Timmy Duggan is targeting the Tour of California as his comeback race as he recovers from a serious crash at the Tour Down Under which left him with a fractured tibia and broken collar bone. The American road champion hit the tarmac on stage 3 of the Australian race and underwent surgery in Adelaide. Now back in the US, he has begun his rehabilitation and hopes to be training on the roads by March.
The tibia break is by far the most serious injury he sustained but Duggan has already made progress, with some light work on the home trainer forming part of his recovery.
“I’m just recovering, doing rehab and getting a little bit better each day,” he told Cyclingnews.
“I had surgery on both of those the very next day in Adelaide. They put two screws in the tibia and a plate on the collar bone. I’ll piece back together.”
Duggan moved to Saxo Bank after Spidertech – the team he had originally signed to for the 2013 season - folded. The Tour Down Under marked his first race for the team and he admits that the pain of crashing was nothing compared to the racing days he’s been forced to concede.
“The broken bone was literally 10 per cent of the pain that I felt in disappointment in knowing that my whole season and everything I’ve worked for are just gone. That the next few months are gone and I have to start over from scratch. That’s what really hurts. Fortunately it’s nothing I’ve not been through before and I know how to come back stronger.”
“All I remember is that I slipped out at a roundabout at 80kph. I don’t know if there’s any rhyme or reason to it. I was talking to Nathan Haas from Garmin who was just a couple of wheels behind me and he was saying that my line was fine and that I wasn’t doing anything wrong. The roads can be slick there even when they’re dry but who knows. Either way I was just riding along and then flying into the curb at 80kph.”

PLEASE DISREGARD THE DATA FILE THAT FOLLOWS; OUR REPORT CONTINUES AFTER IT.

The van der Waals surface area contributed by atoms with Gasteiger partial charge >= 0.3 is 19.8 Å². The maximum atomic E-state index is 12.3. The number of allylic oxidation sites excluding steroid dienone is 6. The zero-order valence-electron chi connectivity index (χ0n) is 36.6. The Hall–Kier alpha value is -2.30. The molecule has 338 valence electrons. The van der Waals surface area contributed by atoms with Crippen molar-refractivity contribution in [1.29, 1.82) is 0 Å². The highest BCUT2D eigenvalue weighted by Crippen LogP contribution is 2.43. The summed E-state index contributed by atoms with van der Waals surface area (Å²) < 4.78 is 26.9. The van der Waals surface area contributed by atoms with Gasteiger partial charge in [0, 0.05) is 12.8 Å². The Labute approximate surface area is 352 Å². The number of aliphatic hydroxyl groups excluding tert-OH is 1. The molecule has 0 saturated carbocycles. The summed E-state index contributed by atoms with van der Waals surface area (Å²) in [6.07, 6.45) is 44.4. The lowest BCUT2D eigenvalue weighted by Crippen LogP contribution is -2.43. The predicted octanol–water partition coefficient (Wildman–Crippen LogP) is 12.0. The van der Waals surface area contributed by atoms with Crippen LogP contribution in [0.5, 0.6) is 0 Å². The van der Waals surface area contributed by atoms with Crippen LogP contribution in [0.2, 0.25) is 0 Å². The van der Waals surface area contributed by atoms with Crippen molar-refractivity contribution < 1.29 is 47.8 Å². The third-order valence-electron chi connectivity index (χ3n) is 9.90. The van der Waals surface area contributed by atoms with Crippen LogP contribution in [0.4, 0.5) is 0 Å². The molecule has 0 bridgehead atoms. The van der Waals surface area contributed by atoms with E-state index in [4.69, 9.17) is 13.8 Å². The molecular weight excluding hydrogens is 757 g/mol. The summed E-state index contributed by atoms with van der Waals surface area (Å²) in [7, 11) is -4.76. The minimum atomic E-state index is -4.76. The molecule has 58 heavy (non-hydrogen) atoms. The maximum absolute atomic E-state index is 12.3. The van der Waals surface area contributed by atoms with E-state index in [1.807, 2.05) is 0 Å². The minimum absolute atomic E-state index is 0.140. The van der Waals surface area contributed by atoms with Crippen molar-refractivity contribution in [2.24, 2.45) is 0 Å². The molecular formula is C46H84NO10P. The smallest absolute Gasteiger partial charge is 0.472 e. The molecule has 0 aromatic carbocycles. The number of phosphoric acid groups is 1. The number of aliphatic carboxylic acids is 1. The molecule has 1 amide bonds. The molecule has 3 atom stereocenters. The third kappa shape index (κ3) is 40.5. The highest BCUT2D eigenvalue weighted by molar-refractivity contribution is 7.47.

“For a broken leg it’s not terrible, you could do worse with a broken leg. In my entire career I’ve never had a scratch on my legs so walking around on crutches was pretty new to me, but I’m lucky that it’s nothing worse than a typical broken bone. You get the fracture from basically a blow to your foot which pushes the tibia into your knee.”
Duggan’s race programme has obviously needed rescheduling with a window of between eight to 12 weeks on the sidelines. At present the Tour of California looks to be the best option for a comeback, and Duggan is quick to praise the support he has received from his team.
“My Saxo-Tinkoff team is incredibly supportive, everything I need to come back strong is at my disposal and we check in with each other regularly.
"I've got a world class rehab team assembled here in Boulder: orthopaedists, physical therapists, massage, acupuncture, chiropractic and muscle therapy.”
“The cycling season is super long so hopefully by the time I’m fit and healthy there’s still five or six months of racing left.”
“The most likely scenario will be returning at the Tour of California in May. It’s possible that I can go over to Europe and do Romandie but it’s a tough race and maybe not the best first race back. The more than likely scenario is to return at California and then I’ll have the rest of the season.”